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Today's Stichomancy for Christina Aguilera

The first excerpt represents the element of Air. It speaks of mental influences and the process of thought, and is drawn from Pellucidar by Edgar Rice Burroughs:

box to its hole and covering it over with sand, I called my servants about me, snatched a hurried breakfast, mounted my horse, and started upon a forced march for Algiers.

I arrived here today. In writing you this letter I feel that I am making a fool of myself.

There is no David Innes.

There is no Dian the Beautiful.

There is no world within a world.

Pellucidar is but a realm of your imagination--noth- ing more.

The second excerpt represents the element of Fire. It speaks of emotional influences and base passions, and is drawn from An Episode Under the Terror by Honore de Balzac:

a faint, flickering light through the fog. Fear gave her eyes. She saw, or thought she saw, something sinister about the stranger's features. Her old terrors awoke; she took advantage of a kind of hesitation on his part, slipped through the shadows to the door of the solitary house, pressed a spring, and vanished swiftly as a phantom.

For awhile the stranger stood motionless, gazing up at the house. It was in some sort a type of the wretched dwellings in the suburb; a tumble-down hovel, built of rough stones, daubed over with a coat of yellowish stucco, and so riven with great cracks that there seemed to be danger lest the slightest puff of wind might blow it down. The roof, covered with brown moss-grown tiles, had given way in several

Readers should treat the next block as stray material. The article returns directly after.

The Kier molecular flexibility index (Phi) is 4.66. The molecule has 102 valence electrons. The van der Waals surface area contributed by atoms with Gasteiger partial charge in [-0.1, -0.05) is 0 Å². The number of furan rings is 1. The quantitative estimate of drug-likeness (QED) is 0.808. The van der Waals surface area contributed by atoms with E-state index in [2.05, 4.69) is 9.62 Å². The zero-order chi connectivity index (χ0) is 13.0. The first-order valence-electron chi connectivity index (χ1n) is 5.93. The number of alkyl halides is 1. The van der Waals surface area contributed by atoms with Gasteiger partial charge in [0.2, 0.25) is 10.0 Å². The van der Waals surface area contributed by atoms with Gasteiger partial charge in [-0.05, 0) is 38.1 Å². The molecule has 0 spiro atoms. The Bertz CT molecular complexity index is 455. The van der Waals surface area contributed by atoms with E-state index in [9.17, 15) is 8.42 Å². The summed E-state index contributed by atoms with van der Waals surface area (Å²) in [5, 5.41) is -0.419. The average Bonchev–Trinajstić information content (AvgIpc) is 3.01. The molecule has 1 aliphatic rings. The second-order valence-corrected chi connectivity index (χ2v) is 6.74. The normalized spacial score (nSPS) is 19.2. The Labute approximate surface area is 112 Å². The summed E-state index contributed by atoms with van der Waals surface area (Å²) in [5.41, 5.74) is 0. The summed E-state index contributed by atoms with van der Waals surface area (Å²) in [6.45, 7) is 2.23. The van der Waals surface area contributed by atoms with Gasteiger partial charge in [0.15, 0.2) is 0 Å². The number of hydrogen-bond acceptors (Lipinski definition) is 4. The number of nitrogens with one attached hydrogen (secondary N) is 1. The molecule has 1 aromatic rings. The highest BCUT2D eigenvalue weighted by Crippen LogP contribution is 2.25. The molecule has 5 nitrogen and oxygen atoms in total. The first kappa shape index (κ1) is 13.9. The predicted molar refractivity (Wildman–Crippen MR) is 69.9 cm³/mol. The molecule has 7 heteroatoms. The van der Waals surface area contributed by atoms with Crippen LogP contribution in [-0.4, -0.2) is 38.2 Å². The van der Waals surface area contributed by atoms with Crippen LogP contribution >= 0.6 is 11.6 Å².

The third excerpt represents the element of Water. It speaks of pure spiritual influences and feelings of love, and is drawn from Rezanov by Gertrude Atherton:

flown off to the limbo of its kind, and the Com- mandante let it be known that deserters would be summarily captured and sent in irons to the Juno.

In the mind of Concha Arguello there was never a lingering doubt of the quality of that fortnight between the days of torturing doubts and acute emo- tional upheaval, and the sailing away of Rezanov. It was true that what he banteringly termed her romantic sadness possessed her at times, but it served as a shadow to throw into sharper relief an almost incredible happiness. If she seldom saw

The fourth excerpt represents the element of Earth. It speaks of physical influences and the impact of the unseen on the visible world, and is drawn from Phaedrus by Plato:

which good manners were unknown--he would certainly never have admitted the justice of our censure?

PHAEDRUS: I dare say not, Socrates.

SOCRATES: Therefore, because I blush at the thought of this person, and also because I am afraid of Love himself, I desire to wash the brine out of my ears with water from the spring; and I would counsel Lysias not to delay, but to write another discourse, which shall prove that 'ceteris paribus' the lover ought to be accepted rather than the non-lover.

PHAEDRUS: Be assured that he shall. You shall speak the praises of the lover, and Lysias shall be compelled by me to write another discourse on the same theme.